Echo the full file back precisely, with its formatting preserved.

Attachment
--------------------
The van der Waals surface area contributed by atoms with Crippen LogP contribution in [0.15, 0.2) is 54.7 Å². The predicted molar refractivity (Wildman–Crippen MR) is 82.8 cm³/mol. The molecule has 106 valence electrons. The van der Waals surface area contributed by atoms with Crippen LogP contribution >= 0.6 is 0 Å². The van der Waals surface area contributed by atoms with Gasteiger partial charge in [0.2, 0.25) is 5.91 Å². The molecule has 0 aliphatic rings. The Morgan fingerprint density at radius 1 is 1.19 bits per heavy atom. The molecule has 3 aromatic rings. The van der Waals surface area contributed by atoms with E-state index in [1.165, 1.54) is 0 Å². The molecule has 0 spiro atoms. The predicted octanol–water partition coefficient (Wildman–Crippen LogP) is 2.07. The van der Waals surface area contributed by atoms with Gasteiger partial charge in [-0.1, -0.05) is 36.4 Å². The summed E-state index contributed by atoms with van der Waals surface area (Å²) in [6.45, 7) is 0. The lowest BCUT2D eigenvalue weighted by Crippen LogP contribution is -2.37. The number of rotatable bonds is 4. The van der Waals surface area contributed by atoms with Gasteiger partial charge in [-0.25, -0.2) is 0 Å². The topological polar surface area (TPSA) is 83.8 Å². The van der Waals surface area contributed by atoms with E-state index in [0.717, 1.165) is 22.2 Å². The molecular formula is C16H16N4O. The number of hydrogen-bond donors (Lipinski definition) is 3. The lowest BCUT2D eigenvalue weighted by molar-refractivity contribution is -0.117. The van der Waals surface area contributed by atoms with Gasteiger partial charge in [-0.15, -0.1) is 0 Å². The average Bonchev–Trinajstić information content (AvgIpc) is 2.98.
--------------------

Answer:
The van der Waals surface area contributed by atoms with Crippen LogP contribution in [0.15, 0.2) is 54.7 Å². The predicted molar refractivity (Wildman–Crippen MR) is 82.8 cm³/mol. The molecule has 106 valence electrons. The van der Waals surface area contributed by atoms with Crippen LogP contribution >= 0.6 is 0 Å². The van der Waals surface area contributed by atoms with Gasteiger partial charge in [0.2, 0.25) is 5.91 Å². The molecule has 0 aliphatic rings. The Morgan fingerprint density at radius 1 is 1.19 bits per heavy atom. The molecule has 3 aromatic rings. The van der Waals surface area contributed by atoms with E-state index in [1.165, 1.54) is 0 Å². The molecule has 0 spiro atoms. The predicted octanol–water partition coefficient (Wildman–Crippen LogP) is 2.07. The van der Waals surface area contributed by atoms with Gasteiger partial charge in [-0.1, -0.05) is 36.4 Å². The summed E-state index contributed by atoms with van der Waals surface area (Å²) in [6.45, 7) is 0. The lowest BCUT2D eigenvalue weighted by Crippen LogP contribution is -2.37. The number of rotatable bonds is 4. The van der Waals surface area contributed by atoms with Gasteiger partial charge in [-0.25, -0.2) is 0 Å². The topological polar surface area (TPSA) is 83.8 Å². The van der Waals surface area contributed by atoms with E-state index in [0.717, 1.165) is 22.2 Å². The molecular formula is C16H16N4O. The number of hydrogen-bond donors (Lipinski definition) is 3. The lowest BCUT2D eigenvalue weighted by molar-refractivity contribution is -0.117. The van der Waals surface area contributed by atoms with Gasteiger partial charge in [-0.15, -0.1) is 0 Å². The average Bonchev–Trinajstić information content (AvgIpc) is 2.98.